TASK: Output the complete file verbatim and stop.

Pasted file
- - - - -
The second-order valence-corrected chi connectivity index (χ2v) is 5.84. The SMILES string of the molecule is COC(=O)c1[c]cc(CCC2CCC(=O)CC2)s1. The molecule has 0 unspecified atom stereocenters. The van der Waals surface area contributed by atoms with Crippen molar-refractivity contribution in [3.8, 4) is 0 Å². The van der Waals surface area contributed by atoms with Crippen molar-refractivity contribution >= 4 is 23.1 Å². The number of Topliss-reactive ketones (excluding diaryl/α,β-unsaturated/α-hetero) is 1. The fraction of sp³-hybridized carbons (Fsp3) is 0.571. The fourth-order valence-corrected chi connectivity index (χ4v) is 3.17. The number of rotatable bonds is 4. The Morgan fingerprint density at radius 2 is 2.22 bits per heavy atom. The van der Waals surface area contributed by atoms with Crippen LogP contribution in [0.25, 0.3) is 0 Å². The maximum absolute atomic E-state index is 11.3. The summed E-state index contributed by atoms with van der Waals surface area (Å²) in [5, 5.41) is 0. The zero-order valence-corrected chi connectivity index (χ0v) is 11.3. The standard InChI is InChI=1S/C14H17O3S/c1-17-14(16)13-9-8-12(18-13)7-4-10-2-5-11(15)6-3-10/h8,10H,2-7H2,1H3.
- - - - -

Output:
The second-order valence-corrected chi connectivity index (χ2v) is 5.84. The SMILES string of the molecule is COC(=O)c1[c]cc(CCC2CCC(=O)CC2)s1. The molecule has 0 unspecified atom stereocenters. The van der Waals surface area contributed by atoms with Crippen molar-refractivity contribution in [3.8, 4) is 0 Å². The van der Waals surface area contributed by atoms with Crippen molar-refractivity contribution >= 4 is 23.1 Å². The number of Topliss-reactive ketones (excluding diaryl/α,β-unsaturated/α-hetero) is 1. The fraction of sp³-hybridized carbons (Fsp3) is 0.571. The fourth-order valence-corrected chi connectivity index (χ4v) is 3.17. The number of rotatable bonds is 4. The Morgan fingerprint density at radius 2 is 2.22 bits per heavy atom. The van der Waals surface area contributed by atoms with Crippen LogP contribution in [0.25, 0.3) is 0 Å². The maximum absolute atomic E-state index is 11.3. The summed E-state index contributed by atoms with van der Waals surface area (Å²) in [5, 5.41) is 0. The zero-order valence-corrected chi connectivity index (χ0v) is 11.3. The standard InChI is InChI=1S/C14H17O3S/c1-17-14(16)13-9-8-12(18-13)7-4-10-2-5-11(15)6-3-10/h8,10H,2-7H2,1H3.